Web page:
Biden to sign burn pit legislation into law, expanding health care benefits for veterans


Washington — President Biden on Wednesday will sign into law legislation that expands health care benefits for veterans who developed illnesses because of their exposure to toxic substances from burn pits on U.S. military bases during their service.

The bill, called the PACT Act and named for Sergeant First Class Heath Robinson, marks the largest expansion of health care benefits for veterans exposed to toxins in more than 30 years and is expected to extend eligibility for medical care to roughly 3.5 million veterans potentially impacted by toxic exposure.

The legislation cleared the Senate with broad bipartisan support last week, just days after GOP senators blocked the measure from advancing over objections over how the benefits are paid for. The House approved the measure last month.

Mr. Biden has been an advocate of the bill and issued a call-to-action during his first State of the Union address in March for Congress to assist veterans experiencing enduring health issues after exposure to the burn pits while serving in Iraq and Afghanistan. Robinson’s widow, Danielle, was a guest of first lady Dr. Jill Biden for the address.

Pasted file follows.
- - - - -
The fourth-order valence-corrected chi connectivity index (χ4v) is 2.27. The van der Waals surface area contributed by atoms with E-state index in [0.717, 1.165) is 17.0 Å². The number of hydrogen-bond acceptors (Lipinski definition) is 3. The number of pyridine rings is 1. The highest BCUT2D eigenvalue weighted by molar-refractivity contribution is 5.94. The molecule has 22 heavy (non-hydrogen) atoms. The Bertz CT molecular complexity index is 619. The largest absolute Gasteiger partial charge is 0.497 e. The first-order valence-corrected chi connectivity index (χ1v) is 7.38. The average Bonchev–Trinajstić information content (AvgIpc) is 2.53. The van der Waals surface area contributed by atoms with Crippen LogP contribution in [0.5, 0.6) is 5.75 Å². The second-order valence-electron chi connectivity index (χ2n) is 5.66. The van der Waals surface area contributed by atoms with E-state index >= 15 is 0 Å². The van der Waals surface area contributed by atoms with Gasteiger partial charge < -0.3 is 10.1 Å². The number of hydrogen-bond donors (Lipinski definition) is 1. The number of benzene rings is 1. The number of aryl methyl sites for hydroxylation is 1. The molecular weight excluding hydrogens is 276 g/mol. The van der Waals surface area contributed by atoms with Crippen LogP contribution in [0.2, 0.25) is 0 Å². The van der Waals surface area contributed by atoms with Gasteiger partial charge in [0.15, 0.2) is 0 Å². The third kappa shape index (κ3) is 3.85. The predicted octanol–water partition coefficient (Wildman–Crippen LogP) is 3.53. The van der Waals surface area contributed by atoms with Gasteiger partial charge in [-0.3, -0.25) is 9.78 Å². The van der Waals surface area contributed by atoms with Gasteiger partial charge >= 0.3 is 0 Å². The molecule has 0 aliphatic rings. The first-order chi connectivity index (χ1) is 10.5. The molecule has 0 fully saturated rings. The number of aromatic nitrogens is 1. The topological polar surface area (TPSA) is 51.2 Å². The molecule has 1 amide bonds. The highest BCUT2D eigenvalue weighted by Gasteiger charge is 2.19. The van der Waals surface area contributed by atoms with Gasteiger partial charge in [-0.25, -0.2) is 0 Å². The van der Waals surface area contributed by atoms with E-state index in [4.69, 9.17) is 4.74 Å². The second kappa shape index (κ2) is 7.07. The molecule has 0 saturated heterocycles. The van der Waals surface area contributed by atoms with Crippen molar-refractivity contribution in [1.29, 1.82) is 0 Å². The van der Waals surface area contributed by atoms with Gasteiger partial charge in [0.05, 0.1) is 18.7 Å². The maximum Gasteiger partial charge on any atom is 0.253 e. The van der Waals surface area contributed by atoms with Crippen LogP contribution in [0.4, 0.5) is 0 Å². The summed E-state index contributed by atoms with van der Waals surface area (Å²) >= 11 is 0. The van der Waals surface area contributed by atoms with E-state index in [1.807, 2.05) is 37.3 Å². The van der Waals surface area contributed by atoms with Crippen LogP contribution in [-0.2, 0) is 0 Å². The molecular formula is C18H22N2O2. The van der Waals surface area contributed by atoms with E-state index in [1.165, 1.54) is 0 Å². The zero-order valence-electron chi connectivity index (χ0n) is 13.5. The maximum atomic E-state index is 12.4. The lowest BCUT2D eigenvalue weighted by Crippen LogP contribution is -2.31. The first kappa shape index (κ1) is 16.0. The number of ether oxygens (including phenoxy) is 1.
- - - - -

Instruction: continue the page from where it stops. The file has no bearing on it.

The president has speculated that exposure to toxic substances from burn pits added to health problems for his late son, Beau Biden, who died of brain cancer in 2015. Beau Biden, a major in the Army National Guard, deployed to Iraq for a year in 2009.

In addition to expanding access to health care services, the measure removes the burden on certain veterans and their loved ones to prove service connection if diagnosed with one of 23 specific conditions, including 11 respiratory-related conditions, several forms of cancer and brain cancers.

While the legislation had support from Republicans and Democrats alike, its passage appeared in jeopardy after Republicans pulled their backing in a procedural vote. GOP Sen. Pat Toomey of Pennsylvania objected to language in the bill that would move $400 billion in preexisting discretionary veterans spending to make it mandatory, but his attempt to change the measure failed.

The blockade by Republicans brought veterans to the steps of the Senate to protest their opposition, and after days of braving the elements, the measure cleared with opposition from 11 members.

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